Farm Horizons, Aug. 2015
Alpacas as pets
By Starrla Cray
For people who like furry, long-necked creatures and have space to spare, a few alpacas might make perfect pets.
“They’re not expensive to feed, and they’re easy to clean up after,” commented Margaret Long of Little Gidding Farm near Lester Prairie.
Although Long’s primary purpose for raising alpacas is to make yarn, plenty of people enjoy having them around as outdoor companions.
One website, perfecttimingalpacas.com, notes that alpacas are more like cats than dogs, preferring attention on their own terms.
“Some are really friendly; some are not,” Long said.
Alpacas live to be about 20 years old, and begin breeding at age 2.
According to Long, the females are happiest when they are pregnant. On her farm, they give birth once a year for 10 to 12 years.
“Their gestation is ridiculously long,” Long commented, noting that pregnancies have lasted 350 to 369 days.
Birthing takes place in the morning, and is usually done in 30 minutes. Baby alpacas, known as cria, are born weighing 12 to 20 pounds.
When full-grown, alpacas weigh 100 to 175 pounds.
In the summer, Long’s alpacas graze outside in her pasture; in the winter, she feeds them hay.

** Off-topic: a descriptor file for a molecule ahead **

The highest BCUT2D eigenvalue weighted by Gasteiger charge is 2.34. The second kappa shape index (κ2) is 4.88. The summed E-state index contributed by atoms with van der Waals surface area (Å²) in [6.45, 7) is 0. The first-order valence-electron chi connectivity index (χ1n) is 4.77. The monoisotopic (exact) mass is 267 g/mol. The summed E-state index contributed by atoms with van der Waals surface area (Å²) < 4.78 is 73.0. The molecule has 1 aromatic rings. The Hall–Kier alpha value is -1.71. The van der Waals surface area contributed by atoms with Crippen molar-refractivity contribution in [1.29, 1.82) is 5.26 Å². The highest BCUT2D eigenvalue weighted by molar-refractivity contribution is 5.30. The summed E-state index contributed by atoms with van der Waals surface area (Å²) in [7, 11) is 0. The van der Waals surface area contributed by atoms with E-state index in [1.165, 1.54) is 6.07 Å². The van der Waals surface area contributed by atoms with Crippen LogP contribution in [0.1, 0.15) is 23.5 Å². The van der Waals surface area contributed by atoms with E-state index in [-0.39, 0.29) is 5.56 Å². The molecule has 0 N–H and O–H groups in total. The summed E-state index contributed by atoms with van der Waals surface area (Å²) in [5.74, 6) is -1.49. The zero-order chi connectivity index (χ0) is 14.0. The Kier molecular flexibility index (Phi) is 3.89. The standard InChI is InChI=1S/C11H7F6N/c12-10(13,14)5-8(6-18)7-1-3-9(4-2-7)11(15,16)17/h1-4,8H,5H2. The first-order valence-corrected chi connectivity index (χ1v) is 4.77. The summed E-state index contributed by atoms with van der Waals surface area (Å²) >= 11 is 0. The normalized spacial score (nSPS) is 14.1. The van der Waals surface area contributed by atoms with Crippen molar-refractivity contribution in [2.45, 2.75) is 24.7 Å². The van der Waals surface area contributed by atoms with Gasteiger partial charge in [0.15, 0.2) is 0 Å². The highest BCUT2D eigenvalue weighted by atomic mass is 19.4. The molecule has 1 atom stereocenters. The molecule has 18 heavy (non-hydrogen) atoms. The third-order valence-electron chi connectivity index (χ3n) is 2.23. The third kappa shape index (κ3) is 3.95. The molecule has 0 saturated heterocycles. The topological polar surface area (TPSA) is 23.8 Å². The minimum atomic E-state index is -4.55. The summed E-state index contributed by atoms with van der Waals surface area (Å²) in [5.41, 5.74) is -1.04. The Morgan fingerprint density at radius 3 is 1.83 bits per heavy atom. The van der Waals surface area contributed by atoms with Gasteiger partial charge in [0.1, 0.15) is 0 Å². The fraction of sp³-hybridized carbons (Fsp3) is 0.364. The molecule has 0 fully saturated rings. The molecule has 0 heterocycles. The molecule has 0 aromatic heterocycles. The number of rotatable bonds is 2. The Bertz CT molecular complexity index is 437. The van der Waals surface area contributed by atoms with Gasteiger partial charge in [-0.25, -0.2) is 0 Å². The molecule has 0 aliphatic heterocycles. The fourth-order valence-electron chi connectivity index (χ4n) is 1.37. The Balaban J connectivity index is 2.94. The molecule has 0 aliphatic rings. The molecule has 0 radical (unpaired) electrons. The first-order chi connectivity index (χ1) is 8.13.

Alpaca.com recommends having one acre of land per five animals, so that they’ll each have enough grass.
Fencing is also important, to keep the alpacas safe from predators.
Do alpacas make good pets?
Many people raise alpacas as pets, but they are not for everyone.
Since they are herd animals, alpacas should be kept in groups of three or more. According to perfecttimingalpacas.com, they can be kept with other members of the camelid family, such as llamas or camels.
Alpacas cost about as much to feed as a large dog. They also need shots, toenail trimmings, and shearing.
As for temperament, they are naturally curious and intelligent, and can be trained to be led with a halter.
Alpacas don’t usually like to be touched on the head, but they will allow some handling if a trusting relationship is established.